After All: Not just false teeth, tax breaks and letterbox companies
Image credit: Dreamstime
We visit Liechtenstein – the world’s richest country: a financial powerhouse and ‘mini-industrial giant.’
Readers of After All might have noticed that the last three columns were all, to a certain degree, devoted to Europe’s small geopolitical entities: enclaves, micronations and ministates, all prosperous and technologically advanced, despite (or maybe because of) their minuscule size.
One of the best examples is the Principality of Liechtenstein (area 160 square km, population 39,000), often referred to – somewhat paradoxically – as a ‘mini-industrial giant’ due to its inherent passion for innovation, its proportionally extensive infrastructure, with over 1,800 industrial (mostly manufacturing) outlets specialising in precision engineering, electronics, dental products, metal finishing, optics and ceramics, and its strong belief in free enterprise.
Partly due to its tax haven status, Liechtenstein, which has more registered companies than citizens, boasts of the world’s highest per capita GDP of over $140,000, which makes it, according to some estimates, the world’s richest country.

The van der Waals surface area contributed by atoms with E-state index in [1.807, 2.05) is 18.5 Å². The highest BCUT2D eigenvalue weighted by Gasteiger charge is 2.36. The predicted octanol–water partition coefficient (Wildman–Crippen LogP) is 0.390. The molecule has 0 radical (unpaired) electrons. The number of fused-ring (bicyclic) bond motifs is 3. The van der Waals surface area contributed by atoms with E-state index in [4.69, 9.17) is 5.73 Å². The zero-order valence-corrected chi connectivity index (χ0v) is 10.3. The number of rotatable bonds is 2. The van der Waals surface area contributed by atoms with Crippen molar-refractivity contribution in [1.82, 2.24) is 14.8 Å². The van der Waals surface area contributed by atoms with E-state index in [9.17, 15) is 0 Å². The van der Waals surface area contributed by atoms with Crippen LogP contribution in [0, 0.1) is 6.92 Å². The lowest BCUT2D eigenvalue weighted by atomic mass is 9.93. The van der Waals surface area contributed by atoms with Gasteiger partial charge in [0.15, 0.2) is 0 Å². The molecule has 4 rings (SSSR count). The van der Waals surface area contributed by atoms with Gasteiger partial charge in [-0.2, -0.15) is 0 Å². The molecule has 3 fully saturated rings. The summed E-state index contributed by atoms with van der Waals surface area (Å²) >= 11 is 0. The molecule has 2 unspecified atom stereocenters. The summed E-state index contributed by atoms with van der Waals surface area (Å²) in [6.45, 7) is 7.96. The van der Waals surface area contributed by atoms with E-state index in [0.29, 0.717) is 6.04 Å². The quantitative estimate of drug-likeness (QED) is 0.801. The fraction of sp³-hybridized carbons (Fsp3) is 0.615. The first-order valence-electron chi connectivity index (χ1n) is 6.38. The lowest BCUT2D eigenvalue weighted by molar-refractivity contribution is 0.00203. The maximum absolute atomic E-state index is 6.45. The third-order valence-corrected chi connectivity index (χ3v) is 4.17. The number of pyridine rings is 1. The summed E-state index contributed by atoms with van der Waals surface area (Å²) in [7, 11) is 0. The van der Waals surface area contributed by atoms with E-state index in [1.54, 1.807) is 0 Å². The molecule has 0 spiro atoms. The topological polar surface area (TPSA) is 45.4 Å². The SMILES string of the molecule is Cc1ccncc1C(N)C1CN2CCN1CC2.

The banks in Vaduz, the capital, look deceptively small, quiet and inconspicuous from the outside, and only God (and maybe the late Robert Maxwell) knows how many secrets are hidden in their dark, air-conditioned vaults. With only one diplomatic representation in Switzerland, Liechtenstein is practically immune from the pressure of foreign fiscal authorities, and any breach of professional discretion in financial and tax matters is punishable there.
Each letterbox company is required to have a Liechtenstein citizen on its board, but the real owners’ names remain in the dark. If the police want to find out who the owner of this or that company is, they have to make an official request to the High Court and prove that it is in the public interest. It takes months and sometimes years for the High Court to make a decision on whether to reveal the names or not. In the case of Ferdinand Marcos, the former President of the Philippines, it took the High Court five years to authorise the disclosure of his name. Robert Maxwell (as well as Marcos) had dozens of companies registered in Liechtenstein. Now you can understand why his millions were so hard, if not impossible, to trace. Unsurprisingly, Liechtenstein has one of the lowest tax rates in the world.